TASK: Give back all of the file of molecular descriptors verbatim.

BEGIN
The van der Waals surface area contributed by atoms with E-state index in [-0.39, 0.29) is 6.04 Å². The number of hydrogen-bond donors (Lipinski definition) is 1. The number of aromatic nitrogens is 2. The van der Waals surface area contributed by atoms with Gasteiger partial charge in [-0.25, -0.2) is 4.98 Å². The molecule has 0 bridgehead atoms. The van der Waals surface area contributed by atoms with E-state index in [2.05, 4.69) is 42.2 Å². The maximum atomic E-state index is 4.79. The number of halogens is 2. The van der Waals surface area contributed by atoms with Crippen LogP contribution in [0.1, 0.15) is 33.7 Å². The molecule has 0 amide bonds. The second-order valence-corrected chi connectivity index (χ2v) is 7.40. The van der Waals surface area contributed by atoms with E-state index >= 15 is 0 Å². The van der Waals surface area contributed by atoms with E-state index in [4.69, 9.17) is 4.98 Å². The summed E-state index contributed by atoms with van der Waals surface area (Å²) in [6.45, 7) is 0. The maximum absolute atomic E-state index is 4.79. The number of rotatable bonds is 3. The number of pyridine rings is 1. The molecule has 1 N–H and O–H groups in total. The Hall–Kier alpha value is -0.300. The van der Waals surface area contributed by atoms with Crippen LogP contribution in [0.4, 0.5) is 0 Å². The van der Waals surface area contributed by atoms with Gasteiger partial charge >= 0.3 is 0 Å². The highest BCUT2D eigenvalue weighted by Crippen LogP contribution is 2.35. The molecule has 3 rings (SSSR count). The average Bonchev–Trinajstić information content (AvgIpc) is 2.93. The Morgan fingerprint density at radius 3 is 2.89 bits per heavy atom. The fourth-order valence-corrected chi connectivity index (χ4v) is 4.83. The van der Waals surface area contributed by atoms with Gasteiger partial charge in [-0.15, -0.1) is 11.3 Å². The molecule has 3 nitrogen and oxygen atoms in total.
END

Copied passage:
The van der Waals surface area contributed by atoms with E-state index in [-0.39, 0.29) is 6.04 Å². The number of hydrogen-bond donors (Lipinski definition) is 1. The number of aromatic nitrogens is 2. The van der Waals surface area contributed by atoms with Gasteiger partial charge in [-0.25, -0.2) is 4.98 Å². The molecule has 0 bridgehead atoms. The van der Waals surface area contributed by atoms with E-state index in [2.05, 4.69) is 42.2 Å². The maximum atomic E-state index is 4.79. The number of halogens is 2. The van der Waals surface area contributed by atoms with Crippen LogP contribution in [0.1, 0.15) is 33.7 Å². The molecule has 0 amide bonds. The second-order valence-corrected chi connectivity index (χ2v) is 7.40. The van der Waals surface area contributed by atoms with E-state index >= 15 is 0 Å². The van der Waals surface area contributed by atoms with E-state index in [4.69, 9.17) is 4.98 Å². The summed E-state index contributed by atoms with van der Waals surface area (Å²) in [6.45, 7) is 0. The maximum absolute atomic E-state index is 4.79. The number of rotatable bonds is 3. The number of pyridine rings is 1. The molecule has 1 N–H and O–H groups in total. The Hall–Kier alpha value is -0.300. The van der Waals surface area contributed by atoms with Crippen LogP contribution in [0.4, 0.5) is 0 Å². The van der Waals surface area contributed by atoms with Gasteiger partial charge >= 0.3 is 0 Å². The highest BCUT2D eigenvalue weighted by Crippen LogP contribution is 2.35. The molecule has 3 rings (SSSR count). The average Bonchev–Trinajstić information content (AvgIpc) is 2.93. The Morgan fingerprint density at radius 3 is 2.89 bits per heavy atom. The fourth-order valence-corrected chi connectivity index (χ4v) is 4.83. The van der Waals surface area contributed by atoms with Gasteiger partial charge in [-0.15, -0.1) is 11.3 Å². The molecule has 3 nitrogen and oxygen atoms in total.